The intense focus on the authoritarianism and harshness of some American bishops runs the risk of distracting from the reality that among the American hierarchy are a number of outstanding bishops who are authentic shepherds, committed to justice and charity, and whose first response to any issue is compassion. We tend to ignore their presence, not just because of their more outspoken colleagues, but because they tend to remain silent.
Faith & Parish
After the U.S. Conference of Catholic Bishops’ Committee on Doctrine had delivered its criticism of Quest for the Living God: Mapping Frontiers in the Theology of God by St. Joseph Sr. Elizabeth Johnson, theologians and boards of theological societies in the United States contested the content of the criticism and protested the manner of its formulation (NCR, April 15). In particular, the regret was widespread that the committee had ignored the protocols of “Doctrinal Responsibilities,” a set of guidelines approved by the U.S. bishops in 1989 on how to handle doctrinal disputes with theologians. This regret was answered by the president of the Catholic bishops’ conference, Archbishop Timothy Dolan of New York, who contended that it was in its expectations “somewhat inaccurate.”
VATICAN CITY -- The new English translation of the Mass is the result of a long process of international cooperation and is meant to help Catholics pray better, Pope Benedict XVI told Australia's bishops.
Editor’s note: This article is one in an occasional series about the new missal translation that NCR will publish in the run-up to the translation’s official release in November.
In the U.S., English isn’t the only language into which the new Roman Missal will be translated.
Across the country, deaf and hard-of-hearing Catholic communities and their interpreters are preparing for the November changes thanks to free online resources.
WASHINGTON -- After participating in a three-day national symposium on “Intellectual Tasks of the New Evangelization,” several young theologians told NCR by phone or e-mail that it served as a possibly fruitful start, but only a start, for more dialogue between them and U.S. bishops.
“My experience of the symposium reinforces my belief that bishops and theologians need to continually find ways to be in constructive dialogue with each other,” said Amanda Osheim, an assistant professor of practical theology at Loras College in Dubuque, Iowa.
[Editor's Note: The following story appears in the Oct. 14 print issue of NCR, which went to press three days ago. This morning, NCR learned that the Madison, Wis., diocese is also discussing the implementation, starting this Advent, of Communion wine restrictions.]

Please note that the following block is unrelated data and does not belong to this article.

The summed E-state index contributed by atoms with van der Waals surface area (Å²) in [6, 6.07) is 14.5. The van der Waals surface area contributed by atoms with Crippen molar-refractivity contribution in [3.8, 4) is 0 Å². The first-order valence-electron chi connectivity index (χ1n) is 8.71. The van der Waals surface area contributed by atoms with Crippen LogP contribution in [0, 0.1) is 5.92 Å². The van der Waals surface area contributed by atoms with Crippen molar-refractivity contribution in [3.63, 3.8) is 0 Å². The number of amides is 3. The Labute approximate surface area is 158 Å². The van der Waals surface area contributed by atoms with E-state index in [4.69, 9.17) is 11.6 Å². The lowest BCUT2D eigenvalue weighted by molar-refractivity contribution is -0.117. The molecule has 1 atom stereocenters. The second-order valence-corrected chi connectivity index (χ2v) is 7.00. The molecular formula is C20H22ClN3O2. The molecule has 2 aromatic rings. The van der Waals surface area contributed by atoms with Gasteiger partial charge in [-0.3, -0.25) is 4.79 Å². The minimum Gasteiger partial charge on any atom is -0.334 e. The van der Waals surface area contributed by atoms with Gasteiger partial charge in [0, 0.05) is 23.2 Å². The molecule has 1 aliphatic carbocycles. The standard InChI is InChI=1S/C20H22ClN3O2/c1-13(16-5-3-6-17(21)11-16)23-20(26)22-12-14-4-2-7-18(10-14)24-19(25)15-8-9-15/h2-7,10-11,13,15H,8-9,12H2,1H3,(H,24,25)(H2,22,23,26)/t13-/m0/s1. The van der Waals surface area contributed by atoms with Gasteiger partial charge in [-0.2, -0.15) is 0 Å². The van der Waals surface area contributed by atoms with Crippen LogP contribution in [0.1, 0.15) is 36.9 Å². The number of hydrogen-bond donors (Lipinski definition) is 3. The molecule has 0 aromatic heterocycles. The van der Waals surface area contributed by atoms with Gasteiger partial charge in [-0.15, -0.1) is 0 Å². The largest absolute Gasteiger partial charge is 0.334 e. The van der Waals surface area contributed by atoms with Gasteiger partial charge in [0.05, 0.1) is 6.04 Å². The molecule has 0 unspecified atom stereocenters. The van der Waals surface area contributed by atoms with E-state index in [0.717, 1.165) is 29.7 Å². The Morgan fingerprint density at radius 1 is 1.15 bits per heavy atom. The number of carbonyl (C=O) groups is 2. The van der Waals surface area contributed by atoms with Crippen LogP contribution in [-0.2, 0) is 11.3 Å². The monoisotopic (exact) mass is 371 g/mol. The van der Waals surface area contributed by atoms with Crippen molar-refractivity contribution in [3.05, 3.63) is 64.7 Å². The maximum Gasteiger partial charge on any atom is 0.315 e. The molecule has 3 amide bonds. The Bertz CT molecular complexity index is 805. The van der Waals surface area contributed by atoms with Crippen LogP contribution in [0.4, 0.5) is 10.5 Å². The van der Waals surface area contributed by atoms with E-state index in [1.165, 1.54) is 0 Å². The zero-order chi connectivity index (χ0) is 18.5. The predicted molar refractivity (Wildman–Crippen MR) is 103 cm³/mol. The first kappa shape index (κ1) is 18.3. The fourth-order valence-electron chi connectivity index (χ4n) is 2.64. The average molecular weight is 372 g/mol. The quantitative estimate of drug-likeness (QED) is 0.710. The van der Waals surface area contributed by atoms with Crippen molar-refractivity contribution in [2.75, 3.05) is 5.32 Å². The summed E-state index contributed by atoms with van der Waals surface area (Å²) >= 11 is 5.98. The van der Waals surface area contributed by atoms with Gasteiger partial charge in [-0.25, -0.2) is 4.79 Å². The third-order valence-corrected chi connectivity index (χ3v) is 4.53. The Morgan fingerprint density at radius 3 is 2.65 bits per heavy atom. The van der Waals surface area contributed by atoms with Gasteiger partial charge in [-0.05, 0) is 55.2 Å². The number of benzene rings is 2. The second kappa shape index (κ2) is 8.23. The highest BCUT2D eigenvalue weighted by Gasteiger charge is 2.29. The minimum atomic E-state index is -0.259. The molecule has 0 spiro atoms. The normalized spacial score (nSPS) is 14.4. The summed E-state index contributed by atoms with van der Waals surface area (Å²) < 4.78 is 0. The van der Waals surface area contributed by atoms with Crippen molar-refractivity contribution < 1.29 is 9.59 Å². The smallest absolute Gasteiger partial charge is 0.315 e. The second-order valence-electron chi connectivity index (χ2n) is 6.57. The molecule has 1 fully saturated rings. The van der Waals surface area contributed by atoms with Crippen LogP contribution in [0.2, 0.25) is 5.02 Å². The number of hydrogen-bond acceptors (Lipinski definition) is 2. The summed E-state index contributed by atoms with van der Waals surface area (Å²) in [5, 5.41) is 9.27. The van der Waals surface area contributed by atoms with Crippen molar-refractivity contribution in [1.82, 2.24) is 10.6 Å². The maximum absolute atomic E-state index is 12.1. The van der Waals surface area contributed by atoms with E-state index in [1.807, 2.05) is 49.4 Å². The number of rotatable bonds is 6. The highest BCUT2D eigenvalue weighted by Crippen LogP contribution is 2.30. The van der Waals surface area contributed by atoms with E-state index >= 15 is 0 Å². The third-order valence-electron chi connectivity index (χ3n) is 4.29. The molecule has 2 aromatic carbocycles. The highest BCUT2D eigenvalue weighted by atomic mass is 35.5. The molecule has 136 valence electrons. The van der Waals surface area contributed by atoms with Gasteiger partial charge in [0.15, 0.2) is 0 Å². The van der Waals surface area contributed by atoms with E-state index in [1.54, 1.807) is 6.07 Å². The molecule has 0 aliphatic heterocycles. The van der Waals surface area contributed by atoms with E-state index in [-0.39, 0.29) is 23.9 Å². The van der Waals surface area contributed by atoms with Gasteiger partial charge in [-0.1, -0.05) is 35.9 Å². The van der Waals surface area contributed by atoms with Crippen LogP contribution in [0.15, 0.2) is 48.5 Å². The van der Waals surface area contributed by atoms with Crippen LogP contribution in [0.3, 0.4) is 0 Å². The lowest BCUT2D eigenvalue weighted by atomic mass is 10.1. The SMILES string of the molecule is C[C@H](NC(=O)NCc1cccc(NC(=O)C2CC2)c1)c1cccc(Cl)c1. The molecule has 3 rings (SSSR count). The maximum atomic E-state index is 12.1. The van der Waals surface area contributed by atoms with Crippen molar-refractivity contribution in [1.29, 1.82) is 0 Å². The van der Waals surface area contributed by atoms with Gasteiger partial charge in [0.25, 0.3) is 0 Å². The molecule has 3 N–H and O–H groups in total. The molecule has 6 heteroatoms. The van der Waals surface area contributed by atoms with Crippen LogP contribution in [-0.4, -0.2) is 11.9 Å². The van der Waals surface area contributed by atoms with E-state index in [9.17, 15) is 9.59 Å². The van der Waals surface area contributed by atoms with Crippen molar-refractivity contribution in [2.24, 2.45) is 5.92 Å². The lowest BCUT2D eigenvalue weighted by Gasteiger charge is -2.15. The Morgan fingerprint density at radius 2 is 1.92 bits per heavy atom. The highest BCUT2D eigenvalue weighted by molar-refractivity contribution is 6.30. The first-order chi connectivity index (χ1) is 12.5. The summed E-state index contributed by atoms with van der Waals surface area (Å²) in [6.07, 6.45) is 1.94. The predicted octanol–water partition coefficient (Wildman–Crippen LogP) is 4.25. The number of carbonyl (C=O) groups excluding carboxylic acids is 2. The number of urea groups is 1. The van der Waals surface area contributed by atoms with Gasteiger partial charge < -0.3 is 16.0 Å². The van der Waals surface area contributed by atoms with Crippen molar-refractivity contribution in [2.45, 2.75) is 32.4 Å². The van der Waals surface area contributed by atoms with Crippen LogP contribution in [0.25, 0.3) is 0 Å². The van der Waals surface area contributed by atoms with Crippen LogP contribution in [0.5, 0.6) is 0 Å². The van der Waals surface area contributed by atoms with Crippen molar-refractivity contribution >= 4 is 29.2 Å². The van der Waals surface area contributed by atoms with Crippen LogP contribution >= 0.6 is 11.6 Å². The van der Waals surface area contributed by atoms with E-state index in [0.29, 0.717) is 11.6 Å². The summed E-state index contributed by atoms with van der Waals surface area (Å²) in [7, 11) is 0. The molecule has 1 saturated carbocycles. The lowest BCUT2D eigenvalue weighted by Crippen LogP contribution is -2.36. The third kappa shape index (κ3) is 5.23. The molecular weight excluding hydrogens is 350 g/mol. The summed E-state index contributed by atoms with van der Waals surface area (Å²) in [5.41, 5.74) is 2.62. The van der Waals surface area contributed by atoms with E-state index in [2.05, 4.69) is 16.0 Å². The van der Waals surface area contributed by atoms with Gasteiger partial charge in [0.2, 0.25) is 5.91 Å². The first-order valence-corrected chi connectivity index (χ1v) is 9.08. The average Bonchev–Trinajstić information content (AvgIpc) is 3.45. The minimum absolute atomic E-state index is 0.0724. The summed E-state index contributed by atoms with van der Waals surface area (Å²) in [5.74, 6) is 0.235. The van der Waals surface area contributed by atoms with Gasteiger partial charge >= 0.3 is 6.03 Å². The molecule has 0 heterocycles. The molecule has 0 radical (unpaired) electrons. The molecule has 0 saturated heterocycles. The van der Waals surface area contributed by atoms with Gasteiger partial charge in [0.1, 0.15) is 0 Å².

In keeping with new standards for the distribution of Communion, the Phoenix diocese will be restricting the frequency of when Communion wine will be available, causing some questions from Catholics.
The Phoenix diocese issued a statement Sept. 21 on the new restrictions, saying that in the diocese and other places, reception of wine “became frequent or even commonplace,” and “the new norms call for the practice of less frequent distribution of Holy Communion under both kinds than the faithful may have been accustomed.”
PEORIA, Ill. -- Citing increasing clashes between Illinois law and church teaching, Bishop Daniel R. Jenky of Peoria announced Oct. 6 that Catholic Charities of the Diocese of Peoria is withdrawing from all state-funded social service contracts.
To prevent disruption to the 1,000 foster care children and families now served by Catholic Charities of Peoria, plans call for those state-funded contracts to be transferred by Feb. 1, 2012, to a newly formed nonprofit entity called the Center for Youth and Family Solutions. The Diocese of Peoria and its Catholic Charities will have no connection to the new entity.
Catholic Charities in the dioceses of Joliet, Peoria, and Springfield, as well as Catholic Social Services of Southern Illinois in Belleville, have been involved in legal proceedings with the state since Illinois recognized civil unions on June 1.
WASHINGTON -- Despite all the negative publicity of recent years, research shows U.S. Catholic priests are demonstrably among the happiest, most job-fulfilled and satisfied men in the country, theologian and psychologist Msgr. Stephen J. Rossetti said Oct. 5.
Key reasons seem to be their prayer life and the close relations they have established with God, fellow priests and laity in their parishes, he said.
The epic economic crisis in the United States has prompted dioceses and parishes to help its parishioners find work. Networking events, resumé-writing seminars, and career coaching are common activities. Unemployment remains highest among minority groups. But what if parishes actually created manufacturing jobs and produced goods in a sustainable, local manner? Can this actually be done?
One priest thinks so.
NEW ORLEANS -- Catholic Charities in the Archdiocese of New Orleans has received the largest single grant in its history -- $15 million from the Baton Rouge Area Foundation -- to oversee a collaborative of nonprofit organizations that will provide direct assistance, counseling and job force training to coastal Louisiana fishing families affected by the 2010 BP oil spill.
The grant, announced Sept. 7, was part of the original $100 million in funding that BP gave to the Baton Rouge Area Foundation in 2010 to establish a fund targeted to help oil rig workers and oil rig supply companies affected by the spill.
But because the demand for that funding was far less than anticipated, the Baton Rouge Area Foundation transferred $75 million to establish a "Future of the Gulf Fund," which will fund the efforts of local nonprofits to help people, wildlife and the environment in the Gulf Coast area, said John Davies, president and CEO of the foundation.